Orix, Vinci win $18 bln rights to run Japan’s Kansai Int’l Airport
TOKYO, Nov 10 (Reuters) – Orix Corp and partner Vinci SA have won the right to run Japan’s Kansai International Airport for the next 44 years – a deal worth $18 billion and a milestone in the government’s efforts to involve private firms in major infrastructure projects.
The auction for the rights to run Japan’s fifth-busiest airport was meant to start a wave of public-private partnerships to attract investment to Japan, chip away at the government’s massive debt and introduce more market rigour to infrastructure management.
But it has not been successful as first hoped with the consortium led by Orix, a Japanese financial services company, and Vinci, a French construction and engineering firm, the only bidder as others were turned off by the airport’s 1 trillion yen ($8 billion) in debt.
Orix and Vinci said they will form a company to run Kansai International airport as well as the smaller Osaka International Airport and will pay the government 2.2 trillion yen over 44 years. Additional cash will be paid if the company makes more than 150 billion yen in annual revenue.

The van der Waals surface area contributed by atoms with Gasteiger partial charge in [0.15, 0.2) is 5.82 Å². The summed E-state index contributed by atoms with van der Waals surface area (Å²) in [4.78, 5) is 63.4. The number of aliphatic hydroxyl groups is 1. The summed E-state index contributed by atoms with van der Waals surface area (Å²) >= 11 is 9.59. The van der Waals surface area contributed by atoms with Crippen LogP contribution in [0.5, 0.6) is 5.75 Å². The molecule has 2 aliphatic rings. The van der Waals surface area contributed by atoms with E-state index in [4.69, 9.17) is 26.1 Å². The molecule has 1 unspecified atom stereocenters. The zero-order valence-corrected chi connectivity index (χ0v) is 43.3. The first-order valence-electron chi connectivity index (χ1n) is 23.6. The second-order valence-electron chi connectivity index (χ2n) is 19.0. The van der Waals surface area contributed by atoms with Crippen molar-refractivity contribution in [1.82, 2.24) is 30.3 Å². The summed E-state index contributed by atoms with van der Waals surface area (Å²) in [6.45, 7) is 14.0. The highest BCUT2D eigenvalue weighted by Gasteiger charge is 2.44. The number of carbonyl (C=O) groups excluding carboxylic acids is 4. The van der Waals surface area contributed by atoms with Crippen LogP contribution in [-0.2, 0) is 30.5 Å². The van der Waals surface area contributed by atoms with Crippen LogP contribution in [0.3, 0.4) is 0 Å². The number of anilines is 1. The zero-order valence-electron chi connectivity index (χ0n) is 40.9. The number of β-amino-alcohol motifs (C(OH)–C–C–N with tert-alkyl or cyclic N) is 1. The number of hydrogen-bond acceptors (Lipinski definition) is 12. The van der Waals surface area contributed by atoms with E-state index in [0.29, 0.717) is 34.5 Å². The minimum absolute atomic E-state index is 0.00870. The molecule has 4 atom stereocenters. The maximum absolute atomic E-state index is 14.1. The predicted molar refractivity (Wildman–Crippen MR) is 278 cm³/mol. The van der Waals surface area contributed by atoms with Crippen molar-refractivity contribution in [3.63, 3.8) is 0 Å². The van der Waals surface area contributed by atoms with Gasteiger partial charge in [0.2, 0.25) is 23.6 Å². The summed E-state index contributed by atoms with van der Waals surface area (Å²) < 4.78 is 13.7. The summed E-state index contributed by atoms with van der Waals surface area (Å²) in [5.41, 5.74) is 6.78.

Kansai International Airport and other businesses that will be taken over made a combined 149.7 billion yen in the last business year.
The group said it is hoping to make the airport a hub for low-cost carriers and is planning a fourth terminal in addition to the third that is currently being built.
Orix and Vinci will each inject 32 billion yen for 40 percent stakes in the company while the rest will be held in by more than 20 minority shareholders that include Suntory Holdings and Panasonic Corp.
Mizuho Financial Group, Sumitomo Mitsui Financial Group and the state-owned Development Bank of Japan will extend a combined 160 billion yen in loans to the company.
Orix and Vinci will start operating the airport from April next year.